Thursday, December 27, 2012
TERRELL'S TUNEUP: Best of 2012
A version of this was published in The Santa Fe New Mexican
Dec. 28, 2012
Here’s the music released in 2012 that I enjoyed the most.
1) Meat and Bone by Jon Spencer Blues Explosion. A reunion album that actually works. The first studio album for Spencer’s unholy trio — which introduced a new generation of punk and alt-rock kids to real live razor-fightin’ Mississippi blues — is a true dandy, stuffed full of the maniacal, irreverent, rompin’-stompin’ sounds that shook the free world back in the ’90s. All the old ear-damaging intensity is still there. The Blues Explosion returns loud and trashy and sounding like they’re having a lot more fun than a bunch of middle-aged guys are supposed to be having.
Grifter’s Hymnal by Ray Wylie Hubbard. This album of folksy, blues-soaked redneck rock ‘n’ roll breaks little new musical ground, yet it’s refreshing. With his Okie drawl, Hubbard has a way of sounding wise even when he’s cracking wise. He seems highly spiritual even when he’s singing about shady nightclub characters and strippers. He sings proudly of being an upright, sober family man, yet he offers sharp insight into the carnal side of life. Hubbard is one of the very few musicians of his generation who has actually gotten better with age.
3) Locked Down by Dr. John. Hands down, the best record Mac Rebennack has made in decades.This music recalls his early work, but it has a sharp contemporary edge — for which we can thank producer Dan Auerbach, frontman of The Black Keys. It captured the thick, atmospheric, heady hoodoo Night Tripper excursions of his early albums — Remedies, Babylon, The Sun, Moon & Herbs, and especially his classic Gris-Gris. But refreshingly it doesn’t sound like a paint-by-number re-creation of the old sound.
Drop Dead by Figures of Light. This is blasting, primitive, raw two-or-three-chord rock ‘n’ roll. Some call it “proto-punk, ” but I think it might even be more proto than that. This band, originally based in New York, rose to obscurity in the early ’70s, broke up and revived itself a couple of years ago after Norton Records stumbled upon one of The Figures’ rare early singles. Singer Wheeler Winston Dixon and guitarist Michael Downey are aided by The A-Bones’ rhythm section (drummer Miriam Linna and Marcus “The Carcass” Natale on bass). And this time out, Mick Collins (of The Gories and The Dirtbombs) plays guitar and produced the album.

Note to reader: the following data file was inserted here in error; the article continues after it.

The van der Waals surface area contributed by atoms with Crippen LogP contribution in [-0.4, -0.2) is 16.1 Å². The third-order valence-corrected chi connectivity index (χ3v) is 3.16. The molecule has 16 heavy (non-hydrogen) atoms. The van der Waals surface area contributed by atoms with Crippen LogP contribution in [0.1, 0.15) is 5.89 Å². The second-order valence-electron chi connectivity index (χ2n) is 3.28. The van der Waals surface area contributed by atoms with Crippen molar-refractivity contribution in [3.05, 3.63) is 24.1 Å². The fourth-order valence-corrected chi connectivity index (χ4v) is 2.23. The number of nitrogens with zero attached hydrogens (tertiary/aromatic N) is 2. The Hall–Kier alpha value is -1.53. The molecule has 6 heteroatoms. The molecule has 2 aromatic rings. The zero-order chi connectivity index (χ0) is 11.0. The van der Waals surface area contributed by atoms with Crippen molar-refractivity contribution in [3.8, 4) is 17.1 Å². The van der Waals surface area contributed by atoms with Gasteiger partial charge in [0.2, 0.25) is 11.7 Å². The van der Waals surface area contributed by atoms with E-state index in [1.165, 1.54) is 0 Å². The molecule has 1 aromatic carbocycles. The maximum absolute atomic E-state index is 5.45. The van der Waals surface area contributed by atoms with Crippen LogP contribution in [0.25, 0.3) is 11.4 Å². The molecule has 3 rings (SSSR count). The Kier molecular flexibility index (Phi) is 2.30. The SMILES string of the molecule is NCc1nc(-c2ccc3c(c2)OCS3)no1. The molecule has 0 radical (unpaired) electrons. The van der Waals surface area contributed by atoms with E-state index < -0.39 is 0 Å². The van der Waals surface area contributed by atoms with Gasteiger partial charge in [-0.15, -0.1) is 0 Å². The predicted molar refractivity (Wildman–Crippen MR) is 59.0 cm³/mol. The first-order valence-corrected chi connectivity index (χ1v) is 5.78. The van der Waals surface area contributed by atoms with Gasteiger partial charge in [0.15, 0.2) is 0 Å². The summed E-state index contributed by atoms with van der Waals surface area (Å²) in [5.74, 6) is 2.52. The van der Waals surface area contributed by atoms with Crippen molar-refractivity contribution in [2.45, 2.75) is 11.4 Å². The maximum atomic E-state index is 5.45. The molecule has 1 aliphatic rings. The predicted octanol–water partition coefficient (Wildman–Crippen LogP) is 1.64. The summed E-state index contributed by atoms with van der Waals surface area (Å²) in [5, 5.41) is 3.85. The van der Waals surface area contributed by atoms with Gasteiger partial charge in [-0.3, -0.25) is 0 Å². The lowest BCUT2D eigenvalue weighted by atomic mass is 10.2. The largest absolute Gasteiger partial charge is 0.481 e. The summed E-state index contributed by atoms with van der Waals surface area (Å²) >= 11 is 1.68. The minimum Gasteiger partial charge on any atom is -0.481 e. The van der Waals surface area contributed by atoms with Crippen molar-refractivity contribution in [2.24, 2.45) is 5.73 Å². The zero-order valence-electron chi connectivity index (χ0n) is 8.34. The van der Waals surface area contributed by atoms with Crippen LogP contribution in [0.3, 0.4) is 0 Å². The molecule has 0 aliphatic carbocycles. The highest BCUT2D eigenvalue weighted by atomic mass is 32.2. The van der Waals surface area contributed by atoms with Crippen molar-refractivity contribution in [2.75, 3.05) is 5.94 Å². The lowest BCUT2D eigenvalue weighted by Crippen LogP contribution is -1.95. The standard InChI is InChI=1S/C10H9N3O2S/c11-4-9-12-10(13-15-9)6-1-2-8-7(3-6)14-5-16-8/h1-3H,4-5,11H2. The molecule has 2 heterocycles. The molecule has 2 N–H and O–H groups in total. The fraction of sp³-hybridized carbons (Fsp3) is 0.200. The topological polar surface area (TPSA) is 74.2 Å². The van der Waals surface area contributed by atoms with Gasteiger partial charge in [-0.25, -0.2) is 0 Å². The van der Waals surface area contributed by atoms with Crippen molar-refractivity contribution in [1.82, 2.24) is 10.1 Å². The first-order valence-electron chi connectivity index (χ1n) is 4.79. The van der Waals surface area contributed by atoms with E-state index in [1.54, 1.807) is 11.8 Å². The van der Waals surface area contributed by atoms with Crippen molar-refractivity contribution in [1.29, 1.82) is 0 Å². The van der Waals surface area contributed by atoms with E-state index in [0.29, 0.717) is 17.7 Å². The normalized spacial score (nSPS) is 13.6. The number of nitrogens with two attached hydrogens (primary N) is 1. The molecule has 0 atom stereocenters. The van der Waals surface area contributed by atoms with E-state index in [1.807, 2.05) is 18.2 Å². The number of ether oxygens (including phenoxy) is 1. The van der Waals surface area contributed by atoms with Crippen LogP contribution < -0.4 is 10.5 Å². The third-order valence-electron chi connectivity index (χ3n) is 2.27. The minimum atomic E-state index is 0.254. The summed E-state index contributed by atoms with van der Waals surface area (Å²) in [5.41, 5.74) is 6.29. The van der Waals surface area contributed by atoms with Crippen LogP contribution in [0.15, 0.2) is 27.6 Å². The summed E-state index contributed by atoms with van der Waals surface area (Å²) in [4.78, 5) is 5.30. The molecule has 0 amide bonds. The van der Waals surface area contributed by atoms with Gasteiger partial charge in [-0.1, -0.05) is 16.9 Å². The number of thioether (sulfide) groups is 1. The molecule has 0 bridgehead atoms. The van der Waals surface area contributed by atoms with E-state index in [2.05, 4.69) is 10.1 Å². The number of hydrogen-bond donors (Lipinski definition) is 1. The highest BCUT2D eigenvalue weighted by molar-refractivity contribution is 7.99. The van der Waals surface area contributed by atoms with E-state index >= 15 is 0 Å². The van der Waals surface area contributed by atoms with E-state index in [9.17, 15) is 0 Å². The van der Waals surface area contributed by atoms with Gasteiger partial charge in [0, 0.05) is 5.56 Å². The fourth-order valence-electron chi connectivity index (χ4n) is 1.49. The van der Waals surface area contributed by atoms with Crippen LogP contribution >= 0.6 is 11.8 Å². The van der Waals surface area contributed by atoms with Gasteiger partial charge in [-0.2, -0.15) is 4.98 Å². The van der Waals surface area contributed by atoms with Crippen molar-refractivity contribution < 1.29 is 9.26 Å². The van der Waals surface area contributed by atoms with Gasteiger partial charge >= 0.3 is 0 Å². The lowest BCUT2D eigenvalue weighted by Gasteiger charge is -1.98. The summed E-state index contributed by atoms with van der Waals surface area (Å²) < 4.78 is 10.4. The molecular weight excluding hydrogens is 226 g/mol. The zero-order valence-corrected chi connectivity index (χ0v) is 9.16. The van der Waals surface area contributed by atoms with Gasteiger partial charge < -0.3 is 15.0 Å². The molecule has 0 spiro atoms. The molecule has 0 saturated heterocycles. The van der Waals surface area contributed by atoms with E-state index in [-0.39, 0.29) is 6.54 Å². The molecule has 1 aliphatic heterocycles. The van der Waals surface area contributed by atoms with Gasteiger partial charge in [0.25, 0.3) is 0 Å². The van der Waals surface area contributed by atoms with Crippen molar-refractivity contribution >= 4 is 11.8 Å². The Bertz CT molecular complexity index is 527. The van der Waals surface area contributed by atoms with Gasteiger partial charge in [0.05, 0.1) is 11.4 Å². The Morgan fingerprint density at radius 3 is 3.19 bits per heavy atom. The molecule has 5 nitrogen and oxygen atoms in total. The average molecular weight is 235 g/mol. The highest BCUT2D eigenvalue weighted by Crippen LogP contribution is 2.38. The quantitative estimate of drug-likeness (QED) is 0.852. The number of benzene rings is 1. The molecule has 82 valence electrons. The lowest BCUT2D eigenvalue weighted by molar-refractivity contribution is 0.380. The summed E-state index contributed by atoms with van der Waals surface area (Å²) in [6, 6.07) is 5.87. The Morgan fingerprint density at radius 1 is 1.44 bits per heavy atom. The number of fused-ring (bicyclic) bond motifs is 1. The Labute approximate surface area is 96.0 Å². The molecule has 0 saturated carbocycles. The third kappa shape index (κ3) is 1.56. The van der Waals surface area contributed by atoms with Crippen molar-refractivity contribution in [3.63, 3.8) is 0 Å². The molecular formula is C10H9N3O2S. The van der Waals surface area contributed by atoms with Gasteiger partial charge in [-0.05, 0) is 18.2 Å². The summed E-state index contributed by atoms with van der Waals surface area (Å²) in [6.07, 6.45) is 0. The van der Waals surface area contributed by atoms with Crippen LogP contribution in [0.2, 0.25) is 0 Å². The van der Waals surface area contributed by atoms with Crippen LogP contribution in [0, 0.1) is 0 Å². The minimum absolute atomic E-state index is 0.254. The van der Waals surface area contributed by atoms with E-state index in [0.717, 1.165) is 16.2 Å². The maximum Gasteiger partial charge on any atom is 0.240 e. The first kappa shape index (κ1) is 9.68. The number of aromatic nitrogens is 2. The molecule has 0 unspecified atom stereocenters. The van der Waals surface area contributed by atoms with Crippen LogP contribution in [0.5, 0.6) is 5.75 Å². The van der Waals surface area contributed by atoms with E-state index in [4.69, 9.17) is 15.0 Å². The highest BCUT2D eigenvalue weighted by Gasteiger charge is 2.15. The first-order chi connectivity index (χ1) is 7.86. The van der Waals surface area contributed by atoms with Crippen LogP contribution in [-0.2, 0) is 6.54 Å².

A Mighty Lonesome Man by James Hand. Let’s get right to the point: This was the best basic old-fashioned, honest-to-God heartache and honky-tonk country music of the year. Maybe in the last several years.
The themes and situations Hand sings about and the simple music with which he conveys them are not groundbreaking or innovative. They are just honest songs that prove that old-school country can still sound fresh and that mighty lonesome men can still make mighty powerful music.
Old Times There by South Memphis String Band. The central theme of this album is race. Within the context of the music of old time string bands and jug bands of the 1920s and 30s, this integrated band -- which includes Contemporary blues growler Alvin Youngblood Hart, Jimbo Mathus (Squirrel Nut Zippers, etc.), Luther Dickinson (North Mississippi All Stars) plus new member bassist Justin Showah -- confronts the race issue head on, with songs new and old. Some have archaic, and, frankly, racist lyrics that are bound to shock the squeamish and politically-correct.
The String Band not only recreates a particular sound from a particular time, but forces a listener to confront what was going on in the world that gave birth to that music.
A Killer’s Dream by Rachel Brooke Despite her innocent-sounding voice and her pretty melodies, Brooke’s lyrics reveal a dark, spooky side and are full of stories of all the things that make American folk music the deep, mysterious force it is.
And for this album, she’s got a band, a Florida group called Viva Le Vox. They give her sound heft, and Brooke gets the opportunity to rock and even strut.
But I love seeing these old songs being given new life . I'm especially impressed at how Young delved into the hoary apocalyptic origins of "She'll Be Comin' Round the Mountain," which started out as an African-American spiritual about the end of the world called "When the Chariot Comes." (Young calls it "Jesus' Chariot.") And this album contains the best version of "Darling Clementine" since Huckleberry Hound's.
Glow in the Dark by LoveStruck. This is a basic guitar/bass/drums trio seeped in garage punk with recessive rockabilly DNA led by Danish-born Anne Mette Rasmussen. The album is full of rocked-out, hooky tough-chick tunes, but the best is the title song. a slow, sleazy minor-key tune that might best be described as “garage noir.”
* Mr. Trouble by Stan Ridgway
*Unsound by Mission of Burma
* Thankful n Thoughtful by Bettye LaVette
* Tempest by Bob Dylan
* Falling Off the Face of the Earth by The Electric Mess
* Between the Ditches by The Reverend Peyton’s Big Damn Band
* Que Wow by Joe King Carrasco
* Leaving Eden by The Carolina Chocolate Drops
* No Regrets by Johnny Dowd
* I Bet on Sky by Dinsosaur Jr.
Below is my Spotify playlist featuring songs from the above albums that were available on Spotify. (16 out of 20 ain't bad!)